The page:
Let’s talk about the CARES Act RMD waiver

Steve Merrell |

The CARES Act passed by Congress last March suspended required minimum distributions for IRA, 401(k) and similar retirement accounts for the entire year. People who took an RMD this year must make an important decision by the end of the month—do I keep the RMD or do I roll it back into my retirement account? Several people have asked me about the RMD waiver. Here are the answers to some of the more common questions I’ve heard.

Q: I took an RMD before the CARES Act was passed. Can I roll the RMD back into my IRA?

A: Yes, as long as you do it before August 31. After August 31, the distribution will be considered final. August 31 is a Monday, so if you plan on doing this you should contact your financial advisor or your custodian no later than August 27 in order to give the transfer plenty of time. Remember, the money needs to actually be in your IRA by 8/31.

Q: When I took my RMD, I had them withhold taxes. Can I get those taxes back?

A: Unfortunately, no. However, those taxes can be applied to other tax liabilities when you file your taxes for 2020. If you make estimated tax payments, they can also be used to satisfy those requirements.

Keep in mind that any money you do not roll back into your IRA—even if it was withheld for taxes—will be considered a taxable distribution to you in 2020. For example, let’s suppose you took an RMD of $10,000 in January and had them withhold $2,000 for taxes. If you want to avoid taxes on the entire distribution, you will need to put $10,000 back into your IRA by August 31. That means you will need to come up with $2,000 from some other source. If you only return the $8,000 you actually received, you will still owe taxes on the $2,000 that was withheld for taxes.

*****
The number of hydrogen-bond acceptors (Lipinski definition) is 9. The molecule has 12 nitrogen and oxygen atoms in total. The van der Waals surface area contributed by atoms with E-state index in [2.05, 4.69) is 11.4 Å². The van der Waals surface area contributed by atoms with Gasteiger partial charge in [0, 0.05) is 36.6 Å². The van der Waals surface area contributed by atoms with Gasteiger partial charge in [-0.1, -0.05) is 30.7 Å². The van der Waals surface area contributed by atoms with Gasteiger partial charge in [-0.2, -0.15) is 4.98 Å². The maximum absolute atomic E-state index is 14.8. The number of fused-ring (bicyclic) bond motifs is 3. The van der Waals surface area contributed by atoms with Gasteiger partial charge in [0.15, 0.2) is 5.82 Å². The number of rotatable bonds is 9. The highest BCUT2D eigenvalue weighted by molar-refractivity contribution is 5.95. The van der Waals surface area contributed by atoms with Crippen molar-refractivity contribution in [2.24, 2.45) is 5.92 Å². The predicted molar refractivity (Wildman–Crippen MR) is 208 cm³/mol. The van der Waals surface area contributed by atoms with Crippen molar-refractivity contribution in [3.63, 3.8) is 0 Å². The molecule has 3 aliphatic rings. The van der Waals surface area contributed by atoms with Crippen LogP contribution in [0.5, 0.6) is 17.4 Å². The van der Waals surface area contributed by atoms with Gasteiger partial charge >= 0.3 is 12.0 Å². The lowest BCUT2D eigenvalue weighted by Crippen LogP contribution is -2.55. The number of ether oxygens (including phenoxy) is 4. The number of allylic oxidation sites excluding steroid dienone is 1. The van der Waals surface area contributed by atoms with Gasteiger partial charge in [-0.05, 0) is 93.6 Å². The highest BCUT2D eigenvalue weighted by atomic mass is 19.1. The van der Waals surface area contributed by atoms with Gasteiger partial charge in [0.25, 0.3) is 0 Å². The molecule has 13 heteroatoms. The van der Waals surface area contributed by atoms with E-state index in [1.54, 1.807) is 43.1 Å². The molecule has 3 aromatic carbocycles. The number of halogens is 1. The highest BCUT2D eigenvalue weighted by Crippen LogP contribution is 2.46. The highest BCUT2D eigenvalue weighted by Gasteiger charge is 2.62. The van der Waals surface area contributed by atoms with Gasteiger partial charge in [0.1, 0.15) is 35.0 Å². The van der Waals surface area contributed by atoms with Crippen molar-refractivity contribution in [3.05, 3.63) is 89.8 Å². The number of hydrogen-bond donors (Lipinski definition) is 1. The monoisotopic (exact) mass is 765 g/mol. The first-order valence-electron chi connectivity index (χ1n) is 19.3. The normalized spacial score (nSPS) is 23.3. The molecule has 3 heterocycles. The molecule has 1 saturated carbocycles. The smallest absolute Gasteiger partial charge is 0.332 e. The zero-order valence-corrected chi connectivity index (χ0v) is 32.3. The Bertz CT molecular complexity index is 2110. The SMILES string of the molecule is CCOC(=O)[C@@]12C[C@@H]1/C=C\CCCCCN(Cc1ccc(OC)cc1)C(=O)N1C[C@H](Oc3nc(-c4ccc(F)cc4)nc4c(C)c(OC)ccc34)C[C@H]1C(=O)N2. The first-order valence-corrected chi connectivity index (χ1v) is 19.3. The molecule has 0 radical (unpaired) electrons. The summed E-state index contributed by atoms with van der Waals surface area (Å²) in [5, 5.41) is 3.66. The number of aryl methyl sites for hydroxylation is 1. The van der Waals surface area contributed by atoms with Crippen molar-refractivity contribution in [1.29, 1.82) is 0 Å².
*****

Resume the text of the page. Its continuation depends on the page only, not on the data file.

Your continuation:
Q: I spent the money from my RMD, but I would still like to put it back into my IRA. Can I roll money from a taxable investment account into my IRA? Would that make sense from a tax point of view?

A: Yes, the money you roll back into your IRA can come from anywhere. However, you cannot put more money into your IRA than would have been attributable to your RMD. For example, let’s suppose you took a $10,000 distribution from your IRA, but your RMD was only $7,500. The maximum you can put back is $7,500.

Whether it makes sense from a tax point of view depends on your individual situation. In most cases it would make sense, because IRA distributions are taxed as ordinary income—the highest marginal tax rate you are likely to face. In any case, it is best to fund your IRA, including the rollover of your 2020 RMD, using cash or proceeds from asset sales that generate very little in the way of capital gains.

Q: Can I fund the rollover of my RMD by contributing stocks from a taxable account to my IRA?

A: No. Contributions to IRAs—including the RMD rollover—can only be made with cash.

Q: Why is there an RMD waiver in the first place?

A:  According to the text of the bill, the CARES Act was intended “to provide emergency assistance and health care response for individuals, families, and businesses affected by the 2020 coronavirus pandemic.”  Many of its provisions did just that. For example, Payroll Protection Program loans and enhanced unemployment benefits put cash into the hands of businesses and consumers with the intent that they would continue to spend and help offset the slowing economy.

But the RMD waiver was different. Instead of encouraging spending, it actually encourages savings. Millions of people right now are trying to figure out how to get their money back into their IRAs where it will sit unspent for years to come. I don’t have a problem with that, but it certainly won’t stimulate the economy. Perhaps a better policy move would have been to keep RMDs but to have waived the taxes on those distributions. That would have certainly done more to spark marginal spending. 




Steven C. Merrell  MBA, CFP®, AIF® is a Partner at Monterey Private Wealth, Inc., a Wealth Management Firm in Monterey.   He welcomes questions you may have concerning investments, taxes, retirement, or estate planning.  Send your questions to: Steve Merrell, 2340 Garden Road Suite 202, Monterey, CA  93940 or email them to steve@montereypw.com.